One jurisdiction has agreed to implement the principle of ‘No Rights Without Remedies’ starting in 2023, as the campaign for a national Human Rights Act switches into higher gear with a briefing to MPs in Parliament House. The federal Budget delivered in small ways for rights and liberties, but there were worrying failures nationally and internationally in terms of Australia’s prison systems, and in how we run trials whee rape is alleged, including serious new questions surrounding judicial directions, the rights of juries and ‘counselling’ in and out of court…raised here for the first time.
CLA’s submission to the National Anti-Corruption Commission parliamentary inquiry placed the NACC in context – along with a much-needed, federal Human Rights Act to follow – as delivering a better, fairer and more equal ethical infrastructure for Australia. When CLA appeared before the NACC inquiry committee, it was unfortunately more intent on parsing clauses from a legal perspective than discussing the best national philosophy for Australia. (Note: the committee asked for submissions to be kept as short as possible).
Recent revelations of secret recordings of lawyers and their clients at Risdon Prison by Tasmanian Police over two months raised major alarm bells. The Commonwealth Ombudsman has been consistently calling out TasPol for its recording devices and surveillance warrant failures for years. TasPol's “compliance culture” is lacking, the Ombudsman says. In other words, TasPol does not obey the law. SPECIAL ANALYSIS reveals how extensive the TasPol problem is: nothing less than a full inquiry into TasPol will get to the root causes of its problems.
Police can self-authorise some warrants, or get a magistrate or judge to issue others. But whatever method is mandated, warrants are frequently incorrectly issued in Australia on false, dodgy or incomplete information containing wrong details and not meeting legal requirements, or by unauthorised people. The Commonwealth monitors warrant processes, and its Ombudsman has singled out one state in particular, Tasmania, for compliance and culture criticism over the past few years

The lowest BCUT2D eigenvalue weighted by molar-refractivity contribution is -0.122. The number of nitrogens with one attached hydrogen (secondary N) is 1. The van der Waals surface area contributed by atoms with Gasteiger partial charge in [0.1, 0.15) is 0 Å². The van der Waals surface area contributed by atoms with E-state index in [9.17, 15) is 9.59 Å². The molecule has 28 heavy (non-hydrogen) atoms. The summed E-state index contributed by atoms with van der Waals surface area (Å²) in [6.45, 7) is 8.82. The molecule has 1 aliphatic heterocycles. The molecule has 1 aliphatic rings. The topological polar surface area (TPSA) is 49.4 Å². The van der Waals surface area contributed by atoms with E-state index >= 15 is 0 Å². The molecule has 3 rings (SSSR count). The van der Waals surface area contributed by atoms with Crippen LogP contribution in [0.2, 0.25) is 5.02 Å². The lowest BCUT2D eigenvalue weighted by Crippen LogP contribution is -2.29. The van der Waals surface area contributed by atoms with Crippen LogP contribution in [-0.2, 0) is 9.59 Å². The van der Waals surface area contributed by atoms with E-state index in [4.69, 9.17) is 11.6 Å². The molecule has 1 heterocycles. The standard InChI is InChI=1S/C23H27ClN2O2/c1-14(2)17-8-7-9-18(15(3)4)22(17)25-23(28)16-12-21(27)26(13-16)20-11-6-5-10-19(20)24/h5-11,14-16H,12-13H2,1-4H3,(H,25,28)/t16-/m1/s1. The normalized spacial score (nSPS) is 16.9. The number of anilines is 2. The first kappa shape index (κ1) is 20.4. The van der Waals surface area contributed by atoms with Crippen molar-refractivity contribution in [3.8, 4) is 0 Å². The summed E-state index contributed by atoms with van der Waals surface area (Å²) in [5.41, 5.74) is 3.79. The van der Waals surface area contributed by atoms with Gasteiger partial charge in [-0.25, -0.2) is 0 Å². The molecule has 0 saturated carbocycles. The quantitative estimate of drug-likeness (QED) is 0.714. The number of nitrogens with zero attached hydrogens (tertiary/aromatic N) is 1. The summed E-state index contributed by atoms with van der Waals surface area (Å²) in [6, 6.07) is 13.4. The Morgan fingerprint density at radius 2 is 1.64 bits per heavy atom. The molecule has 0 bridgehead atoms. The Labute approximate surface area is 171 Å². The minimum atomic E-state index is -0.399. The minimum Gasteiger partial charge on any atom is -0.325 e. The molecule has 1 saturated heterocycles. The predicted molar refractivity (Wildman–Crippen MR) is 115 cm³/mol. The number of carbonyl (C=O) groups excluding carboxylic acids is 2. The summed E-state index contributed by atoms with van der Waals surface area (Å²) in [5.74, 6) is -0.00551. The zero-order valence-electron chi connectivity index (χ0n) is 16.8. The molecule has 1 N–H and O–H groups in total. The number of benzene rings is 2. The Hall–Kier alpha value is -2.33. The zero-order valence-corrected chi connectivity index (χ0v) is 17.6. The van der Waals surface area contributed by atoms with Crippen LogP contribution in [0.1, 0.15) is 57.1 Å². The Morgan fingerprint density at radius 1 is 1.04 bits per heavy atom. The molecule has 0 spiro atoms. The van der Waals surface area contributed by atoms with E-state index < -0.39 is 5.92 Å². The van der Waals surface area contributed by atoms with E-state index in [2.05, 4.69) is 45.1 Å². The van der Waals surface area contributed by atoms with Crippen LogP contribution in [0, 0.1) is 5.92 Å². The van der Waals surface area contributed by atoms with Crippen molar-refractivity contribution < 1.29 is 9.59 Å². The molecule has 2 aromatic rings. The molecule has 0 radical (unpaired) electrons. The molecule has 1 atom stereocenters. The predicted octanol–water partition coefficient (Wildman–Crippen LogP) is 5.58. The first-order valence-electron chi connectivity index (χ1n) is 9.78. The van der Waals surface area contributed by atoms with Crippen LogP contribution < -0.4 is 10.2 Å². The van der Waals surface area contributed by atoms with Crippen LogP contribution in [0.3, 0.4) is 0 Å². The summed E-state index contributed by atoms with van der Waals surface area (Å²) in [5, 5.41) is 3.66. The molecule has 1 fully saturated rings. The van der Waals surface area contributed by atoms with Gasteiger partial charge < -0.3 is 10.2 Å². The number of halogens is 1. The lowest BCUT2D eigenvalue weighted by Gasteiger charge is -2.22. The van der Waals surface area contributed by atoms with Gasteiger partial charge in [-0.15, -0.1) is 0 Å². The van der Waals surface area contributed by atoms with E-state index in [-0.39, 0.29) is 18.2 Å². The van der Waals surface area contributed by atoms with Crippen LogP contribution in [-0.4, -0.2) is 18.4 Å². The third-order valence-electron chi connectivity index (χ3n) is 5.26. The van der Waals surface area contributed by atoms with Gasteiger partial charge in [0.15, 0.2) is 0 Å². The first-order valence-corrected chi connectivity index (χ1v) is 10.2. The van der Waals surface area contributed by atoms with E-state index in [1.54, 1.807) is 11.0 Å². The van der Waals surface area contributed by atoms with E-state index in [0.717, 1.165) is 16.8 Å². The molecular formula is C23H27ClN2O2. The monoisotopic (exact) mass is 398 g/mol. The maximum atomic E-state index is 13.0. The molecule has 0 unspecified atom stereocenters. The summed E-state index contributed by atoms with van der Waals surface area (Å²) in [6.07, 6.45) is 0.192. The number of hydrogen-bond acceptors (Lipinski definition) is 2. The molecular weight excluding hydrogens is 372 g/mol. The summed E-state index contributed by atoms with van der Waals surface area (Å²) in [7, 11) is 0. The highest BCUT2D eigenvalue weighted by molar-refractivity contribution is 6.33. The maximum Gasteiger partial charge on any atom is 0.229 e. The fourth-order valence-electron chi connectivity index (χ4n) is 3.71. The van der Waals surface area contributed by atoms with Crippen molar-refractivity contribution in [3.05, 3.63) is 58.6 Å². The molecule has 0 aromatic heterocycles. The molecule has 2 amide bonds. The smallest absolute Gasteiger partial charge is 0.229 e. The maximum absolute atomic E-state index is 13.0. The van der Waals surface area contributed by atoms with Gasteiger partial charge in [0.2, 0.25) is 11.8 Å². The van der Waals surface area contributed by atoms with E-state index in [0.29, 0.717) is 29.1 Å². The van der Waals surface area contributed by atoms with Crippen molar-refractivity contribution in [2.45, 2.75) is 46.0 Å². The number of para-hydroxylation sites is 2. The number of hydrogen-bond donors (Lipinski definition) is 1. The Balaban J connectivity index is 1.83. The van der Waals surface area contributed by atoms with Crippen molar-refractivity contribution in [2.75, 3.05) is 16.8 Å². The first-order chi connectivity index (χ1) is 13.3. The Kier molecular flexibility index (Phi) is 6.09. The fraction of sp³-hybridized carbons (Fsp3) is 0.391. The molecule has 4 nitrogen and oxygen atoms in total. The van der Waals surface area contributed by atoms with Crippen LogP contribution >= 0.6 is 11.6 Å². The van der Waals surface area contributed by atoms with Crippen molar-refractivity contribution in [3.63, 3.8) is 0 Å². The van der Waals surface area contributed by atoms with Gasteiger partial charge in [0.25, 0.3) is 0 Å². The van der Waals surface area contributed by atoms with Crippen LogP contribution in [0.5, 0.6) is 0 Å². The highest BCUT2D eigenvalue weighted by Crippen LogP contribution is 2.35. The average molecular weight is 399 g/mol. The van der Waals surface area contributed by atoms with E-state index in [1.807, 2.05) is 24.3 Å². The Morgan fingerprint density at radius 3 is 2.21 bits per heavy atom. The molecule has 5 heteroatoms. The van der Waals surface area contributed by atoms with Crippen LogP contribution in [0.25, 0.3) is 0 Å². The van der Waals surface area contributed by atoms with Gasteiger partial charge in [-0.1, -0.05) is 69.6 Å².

What was so secret about the Bernard Collaery and Witness K case? It couldn’t have been the bugging of the East Timorese Cabinet rooms, as that was well known. Perhaps it was deeper and longer-term spying on who the East Timorese leaders were planning to throw their lot in with, over suspicions of Chinese influence of concern to Australia 20 years ago, Dr Richie Gun surmises.
The federal Labor Party’s election platform for 2022 promises a ‘Review of the Human Rights Framework’ for Australia.The new government has also promised to create an international Human Rights Ambassador. CLA is campaigning for a review in the first 100 days, alongside developing a National Integrity Commission. In 2009 the Brennan Inquiryundertook had the biggest consultation in Australia’s history on the subject of human rights, with an overwhelming positive response by Australians. Now is time to introduce a Human Rights Act, or Bill of Rights, for Australia. Read the latest news.
CLA is working hard behind the scenes to encourage a new approach to Human Rights Acts, federally and in the states and territories. The aim is to ensure that all such Acts in future contain simple, easy, quick and cheap access to a remedy – starting with a conciliation process, through a tribunal to a senior court if necessary – for people to have their rights enforced against political and bureaucratic decisions. An inquiry in the ACT will soon consider the issues in detail.
Australia needs a Criminal Cases Review Commission system. Proven over 25 years in Britain, a CCRC can correct wrongful convictions like those of the Guildford 4 and the Birmingham 6 (Photo: two of those victims, with Australian wrongful conviction guru Estelle Blackburn). With an Australian CCRC system, the cases of Sue Neill-Fraser and Derek Bromley – now before the High Court – would have evaluated for their possible erroneous forensics earlier than 13 and 37 years ago, respectively.
How come governments can ‘downskirt’ drivers and passengers without regard to their personal privacy? What happens to the raunchy photos spotted by the government road spies? We need a human rights act, and privacy laws, to protect us from our governments.